Shame and severity of bulimic symptoms
Initial research suggests that self-conscious affect such as shame may perpetuate bulimic symptoms among individuals suffering from bulimia nervosa (BN). This investigation reports findings from two studies that examine the relation of shame to bulimic symptoms. In the first study, the relation of shame to bulimic symptoms was examined among 137 female college undergraduates. Shame accounted for a significant portion of variance in bulimic symptoms after controlling for age, weight status, guilt, and depressed mood. A second study examined the severity of shame in 30 bulimic patients compared to 28 eating-disordered patients with subclinical symptoms. Although patients with more severe bulimic symptoms exhibited higher levels of shame, this relation was not independent of the shared relation with depression and guilt. Findings are discussed in terms of the role of shame in bulimic symptoms. © 2001 Elsevier Science Ltd. All rights reserved.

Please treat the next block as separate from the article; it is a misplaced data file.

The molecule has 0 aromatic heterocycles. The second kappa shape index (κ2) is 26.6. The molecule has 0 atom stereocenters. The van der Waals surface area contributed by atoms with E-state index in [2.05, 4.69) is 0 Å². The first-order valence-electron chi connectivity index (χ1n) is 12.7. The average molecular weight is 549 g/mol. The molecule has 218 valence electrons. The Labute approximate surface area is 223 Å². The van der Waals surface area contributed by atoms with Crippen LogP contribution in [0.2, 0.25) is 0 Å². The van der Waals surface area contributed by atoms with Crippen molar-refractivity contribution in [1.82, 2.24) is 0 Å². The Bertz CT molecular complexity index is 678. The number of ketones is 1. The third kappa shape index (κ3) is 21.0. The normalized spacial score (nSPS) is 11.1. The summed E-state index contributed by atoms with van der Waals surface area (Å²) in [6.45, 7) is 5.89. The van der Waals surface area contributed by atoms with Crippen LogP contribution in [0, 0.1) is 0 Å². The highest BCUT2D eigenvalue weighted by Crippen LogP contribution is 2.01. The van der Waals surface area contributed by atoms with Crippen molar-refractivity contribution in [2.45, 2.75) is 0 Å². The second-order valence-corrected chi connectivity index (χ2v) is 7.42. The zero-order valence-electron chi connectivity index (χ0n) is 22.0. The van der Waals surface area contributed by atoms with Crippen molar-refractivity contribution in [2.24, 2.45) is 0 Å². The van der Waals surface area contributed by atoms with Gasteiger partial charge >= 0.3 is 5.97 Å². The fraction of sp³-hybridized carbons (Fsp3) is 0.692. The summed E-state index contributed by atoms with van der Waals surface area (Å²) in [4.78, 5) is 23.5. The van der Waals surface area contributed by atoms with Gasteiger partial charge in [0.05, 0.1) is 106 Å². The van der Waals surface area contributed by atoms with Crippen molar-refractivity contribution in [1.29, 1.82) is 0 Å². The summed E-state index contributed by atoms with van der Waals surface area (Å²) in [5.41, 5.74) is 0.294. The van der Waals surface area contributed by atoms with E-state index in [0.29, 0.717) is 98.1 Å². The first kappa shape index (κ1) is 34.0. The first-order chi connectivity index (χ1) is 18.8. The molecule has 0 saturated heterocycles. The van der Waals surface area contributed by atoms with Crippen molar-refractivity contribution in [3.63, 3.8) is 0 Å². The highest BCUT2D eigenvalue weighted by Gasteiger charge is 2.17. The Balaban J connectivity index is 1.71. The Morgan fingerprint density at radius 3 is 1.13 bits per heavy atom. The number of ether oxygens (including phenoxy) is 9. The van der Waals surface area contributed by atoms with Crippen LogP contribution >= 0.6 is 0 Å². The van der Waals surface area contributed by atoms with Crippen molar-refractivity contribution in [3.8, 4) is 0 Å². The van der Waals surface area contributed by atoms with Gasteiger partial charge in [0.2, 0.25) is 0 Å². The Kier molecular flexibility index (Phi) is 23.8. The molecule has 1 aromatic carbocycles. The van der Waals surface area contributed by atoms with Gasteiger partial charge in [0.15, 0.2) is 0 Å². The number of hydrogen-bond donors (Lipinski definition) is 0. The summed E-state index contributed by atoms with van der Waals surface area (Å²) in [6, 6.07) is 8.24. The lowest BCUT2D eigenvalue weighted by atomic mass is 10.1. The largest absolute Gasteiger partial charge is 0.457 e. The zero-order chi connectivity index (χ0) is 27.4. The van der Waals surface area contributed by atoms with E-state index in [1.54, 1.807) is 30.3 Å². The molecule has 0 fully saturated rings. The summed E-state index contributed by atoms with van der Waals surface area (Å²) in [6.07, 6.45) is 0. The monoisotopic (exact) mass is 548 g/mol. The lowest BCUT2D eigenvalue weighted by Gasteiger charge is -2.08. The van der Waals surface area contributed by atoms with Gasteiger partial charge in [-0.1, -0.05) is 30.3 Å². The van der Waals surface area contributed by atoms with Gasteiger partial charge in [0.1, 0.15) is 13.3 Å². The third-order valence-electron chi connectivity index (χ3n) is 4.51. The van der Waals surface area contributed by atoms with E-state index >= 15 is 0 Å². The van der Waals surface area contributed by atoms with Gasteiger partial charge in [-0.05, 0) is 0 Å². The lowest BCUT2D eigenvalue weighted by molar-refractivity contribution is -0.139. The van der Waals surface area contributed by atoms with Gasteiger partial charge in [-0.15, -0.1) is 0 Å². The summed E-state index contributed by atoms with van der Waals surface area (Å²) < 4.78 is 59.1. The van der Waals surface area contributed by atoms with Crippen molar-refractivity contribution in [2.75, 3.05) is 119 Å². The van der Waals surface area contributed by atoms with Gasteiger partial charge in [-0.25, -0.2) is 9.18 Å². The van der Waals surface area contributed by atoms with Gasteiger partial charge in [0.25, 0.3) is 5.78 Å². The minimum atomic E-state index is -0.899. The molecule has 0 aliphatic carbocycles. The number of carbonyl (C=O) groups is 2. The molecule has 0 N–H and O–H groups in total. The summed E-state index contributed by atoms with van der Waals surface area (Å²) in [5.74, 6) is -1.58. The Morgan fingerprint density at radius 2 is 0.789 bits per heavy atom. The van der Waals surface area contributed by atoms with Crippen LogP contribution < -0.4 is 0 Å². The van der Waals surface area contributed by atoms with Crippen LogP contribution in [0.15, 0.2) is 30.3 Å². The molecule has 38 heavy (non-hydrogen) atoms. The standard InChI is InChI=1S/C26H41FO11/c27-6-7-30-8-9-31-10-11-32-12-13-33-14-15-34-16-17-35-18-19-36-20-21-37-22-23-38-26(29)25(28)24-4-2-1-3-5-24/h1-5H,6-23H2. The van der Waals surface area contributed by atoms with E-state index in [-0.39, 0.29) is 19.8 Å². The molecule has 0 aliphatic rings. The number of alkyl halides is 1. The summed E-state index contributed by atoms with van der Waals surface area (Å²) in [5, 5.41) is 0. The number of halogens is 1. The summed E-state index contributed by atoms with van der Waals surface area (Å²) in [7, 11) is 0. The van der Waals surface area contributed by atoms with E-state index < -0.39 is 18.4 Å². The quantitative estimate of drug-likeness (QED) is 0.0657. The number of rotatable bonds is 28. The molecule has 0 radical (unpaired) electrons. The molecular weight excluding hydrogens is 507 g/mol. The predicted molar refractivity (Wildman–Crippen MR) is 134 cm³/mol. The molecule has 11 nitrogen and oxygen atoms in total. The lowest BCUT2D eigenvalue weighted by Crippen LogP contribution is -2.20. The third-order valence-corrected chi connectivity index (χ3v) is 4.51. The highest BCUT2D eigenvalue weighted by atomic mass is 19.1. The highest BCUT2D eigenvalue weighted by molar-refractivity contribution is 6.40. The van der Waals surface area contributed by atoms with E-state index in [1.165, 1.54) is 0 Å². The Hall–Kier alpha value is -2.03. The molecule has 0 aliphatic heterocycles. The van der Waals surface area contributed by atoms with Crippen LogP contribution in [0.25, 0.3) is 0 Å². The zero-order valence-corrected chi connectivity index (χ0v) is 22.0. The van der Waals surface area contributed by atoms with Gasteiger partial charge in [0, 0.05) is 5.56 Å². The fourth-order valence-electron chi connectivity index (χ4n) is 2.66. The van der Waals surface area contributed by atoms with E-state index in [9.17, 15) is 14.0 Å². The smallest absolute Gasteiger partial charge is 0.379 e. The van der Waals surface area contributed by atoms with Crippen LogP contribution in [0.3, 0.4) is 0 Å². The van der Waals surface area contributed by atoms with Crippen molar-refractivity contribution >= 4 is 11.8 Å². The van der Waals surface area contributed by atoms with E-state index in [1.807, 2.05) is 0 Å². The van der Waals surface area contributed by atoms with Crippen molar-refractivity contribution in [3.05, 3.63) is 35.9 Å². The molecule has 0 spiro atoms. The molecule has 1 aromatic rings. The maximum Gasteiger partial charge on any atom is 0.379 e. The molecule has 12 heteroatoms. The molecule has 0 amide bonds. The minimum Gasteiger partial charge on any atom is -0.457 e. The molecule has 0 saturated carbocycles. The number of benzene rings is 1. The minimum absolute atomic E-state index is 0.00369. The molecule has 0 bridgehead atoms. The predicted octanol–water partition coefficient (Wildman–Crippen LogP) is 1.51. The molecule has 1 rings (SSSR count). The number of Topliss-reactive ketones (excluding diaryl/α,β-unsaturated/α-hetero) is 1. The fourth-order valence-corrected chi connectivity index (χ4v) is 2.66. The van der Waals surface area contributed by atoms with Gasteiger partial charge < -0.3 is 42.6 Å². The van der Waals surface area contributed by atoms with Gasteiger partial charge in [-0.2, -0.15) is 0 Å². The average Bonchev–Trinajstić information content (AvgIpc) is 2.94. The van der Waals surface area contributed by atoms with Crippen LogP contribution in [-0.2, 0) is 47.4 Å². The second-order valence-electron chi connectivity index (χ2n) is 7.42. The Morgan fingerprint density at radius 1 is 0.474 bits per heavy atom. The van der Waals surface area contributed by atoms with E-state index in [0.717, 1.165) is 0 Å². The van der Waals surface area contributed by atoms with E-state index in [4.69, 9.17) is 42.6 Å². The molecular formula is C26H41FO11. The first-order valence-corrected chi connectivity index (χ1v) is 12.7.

Hayaki, J; Friedman, MA; Brownell, KD
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